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Designing an online presence in journalism

So, although I bought the domain earlier this week and I set up the WordPress blog a few days ago, it has taken me a little while to figure out the design I want. After copious amounts of time worrying how to craft the perfect online presence for myself (OK, so actually it was mostly me snapping photos of items on my desk before I went home for Thanksgiving and then sitting in my mom’s kitchen with my MacBook playing with Photoshop and worrying about fonts and drop shadows), I’ve managed to come up with a layout I like.

In my journey to this layout (which isn’t up yet, but should be up later tonight) I discovered a few things I either didn’t know or didn’t realize until I started.

  • Any online presence is better than none. So says Sree.
  • There is no standard. It’s not like when you send out applications and it’s always coverletter, resume, clips. It’s not like that at all. There is a lot of variation among journalists’ Web sites, everything from how they present the material, to what gets included, to how much gets included and so on. I went looking around the Web trying to figure out what was standard practice. Although glancing through this list of journalists’ sites was helpful, I came away with no definitive answer.
  • Keep it professional. Although this is a gimme (I know more than one person whose blog has gotten them in serious trouble), I was actually surprised by the non-journalism content of some sites I came across. In the same menu as resume and clips there would be photos. I assumed these photos would be some they had snapped at news events. Nope. Several of them were parties or family photos. Although this isn’t necessarily a bad thing — journalists should and need to have a life outside of journalism — it was kind of weird. I mean, isn’t that what Facebook and MySpace are for? Just seems weird to say here is my professional life and here is my personal life and let’s see if we can make it awkward by smushing them together. But, to each his or her own.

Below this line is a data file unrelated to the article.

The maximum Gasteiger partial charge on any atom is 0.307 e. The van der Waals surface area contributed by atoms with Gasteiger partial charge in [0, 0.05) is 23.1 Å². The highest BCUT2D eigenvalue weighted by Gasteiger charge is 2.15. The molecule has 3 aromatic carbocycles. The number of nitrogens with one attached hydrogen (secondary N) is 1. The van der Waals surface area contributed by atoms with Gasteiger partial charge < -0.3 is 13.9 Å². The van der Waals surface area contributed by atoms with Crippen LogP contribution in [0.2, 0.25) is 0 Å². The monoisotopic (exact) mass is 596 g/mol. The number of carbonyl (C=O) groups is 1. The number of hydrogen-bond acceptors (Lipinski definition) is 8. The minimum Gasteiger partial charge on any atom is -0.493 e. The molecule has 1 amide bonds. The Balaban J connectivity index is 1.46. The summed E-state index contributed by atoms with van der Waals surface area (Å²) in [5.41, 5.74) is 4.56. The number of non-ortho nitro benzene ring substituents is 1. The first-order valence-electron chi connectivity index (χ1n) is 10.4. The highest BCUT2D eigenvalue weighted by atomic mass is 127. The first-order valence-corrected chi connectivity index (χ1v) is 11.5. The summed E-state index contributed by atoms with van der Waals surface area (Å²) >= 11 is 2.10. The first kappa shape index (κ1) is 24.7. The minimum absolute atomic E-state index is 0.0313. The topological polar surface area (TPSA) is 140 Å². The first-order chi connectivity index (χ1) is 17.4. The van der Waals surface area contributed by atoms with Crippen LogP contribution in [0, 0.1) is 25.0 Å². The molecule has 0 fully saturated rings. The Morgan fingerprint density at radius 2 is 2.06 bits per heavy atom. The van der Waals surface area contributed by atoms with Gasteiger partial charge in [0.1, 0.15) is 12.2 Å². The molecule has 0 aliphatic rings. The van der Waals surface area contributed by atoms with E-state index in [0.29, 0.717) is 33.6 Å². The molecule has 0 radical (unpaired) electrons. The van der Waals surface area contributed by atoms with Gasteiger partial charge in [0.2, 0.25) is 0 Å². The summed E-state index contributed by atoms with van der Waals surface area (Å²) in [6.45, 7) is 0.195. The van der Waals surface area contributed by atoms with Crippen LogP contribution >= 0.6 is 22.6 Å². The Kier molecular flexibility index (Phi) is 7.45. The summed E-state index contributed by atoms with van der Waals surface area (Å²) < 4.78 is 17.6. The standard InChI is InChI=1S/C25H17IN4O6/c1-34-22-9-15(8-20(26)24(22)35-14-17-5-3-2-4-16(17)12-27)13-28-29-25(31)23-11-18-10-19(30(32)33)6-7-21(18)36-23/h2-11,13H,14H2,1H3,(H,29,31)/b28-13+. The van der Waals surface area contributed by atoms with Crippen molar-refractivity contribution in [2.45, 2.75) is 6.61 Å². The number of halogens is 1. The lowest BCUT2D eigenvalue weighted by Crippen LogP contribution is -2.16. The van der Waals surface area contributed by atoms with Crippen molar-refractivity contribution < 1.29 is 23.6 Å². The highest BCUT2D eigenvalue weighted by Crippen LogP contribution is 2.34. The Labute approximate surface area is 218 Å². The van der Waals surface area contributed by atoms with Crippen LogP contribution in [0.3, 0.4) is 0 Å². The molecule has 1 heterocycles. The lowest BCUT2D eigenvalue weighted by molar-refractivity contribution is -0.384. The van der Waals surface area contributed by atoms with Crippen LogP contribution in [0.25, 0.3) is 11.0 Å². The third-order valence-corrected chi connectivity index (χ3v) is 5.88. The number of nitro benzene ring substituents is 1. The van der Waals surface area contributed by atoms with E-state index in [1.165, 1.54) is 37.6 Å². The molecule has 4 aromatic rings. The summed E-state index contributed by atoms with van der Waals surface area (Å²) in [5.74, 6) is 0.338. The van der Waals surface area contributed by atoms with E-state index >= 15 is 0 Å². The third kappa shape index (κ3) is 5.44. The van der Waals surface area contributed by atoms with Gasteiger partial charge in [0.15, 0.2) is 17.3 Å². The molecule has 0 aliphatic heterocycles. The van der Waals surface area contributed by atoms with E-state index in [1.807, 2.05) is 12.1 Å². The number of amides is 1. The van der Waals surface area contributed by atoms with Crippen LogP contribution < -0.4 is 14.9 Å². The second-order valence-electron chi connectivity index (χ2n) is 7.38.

• There’s no sure-fire path to getting where you want to go. I’ve always been fascinated with how people land the job they currently have. Chances are if I’ve known you long enough or am interested in enough in someday having your job or a similar job, I’ve already either Googled you or asked you to recount your resume for my benefit. It’s always interesting to see and hear how people got into journalism, where they started and how they landed where they are today. It’s also inspiring to a young reporter like me to see some of my role models started out the same way I will. Makes me think there’s some hope for me yet. So, as I was perusing the sites of other journalists looking for inspiration for my own, I couldn’t help but read some of the amazing resumes. Most of these people are far, far more accomplished than I am, but if you look back at where they were when they were my age, I’m definitely more than on track. And that’s reassuring.
  • A great journalist is not necessarily a great graphic designer. That’s OK. Don’t ask me why I thought this. But I just assumed most journalists were more aesthetically astute than the average Web user. But I saw several sites that made me want to take the designer aside and kind of nudge him and say, “Hey, remember when you thought using that decorative font was a good idea? Wasn’t that clever. But, maybe it’s sending the wrong message. Oh, and it’s hard to read. Especially when you have so much reverse type.” But I guess that doesn’t matter. Does it? If you can write and that’s what you’re pitching, does anyone care how your site looks? I don’t know. It could go back up to my first point… any online presence is better than none.

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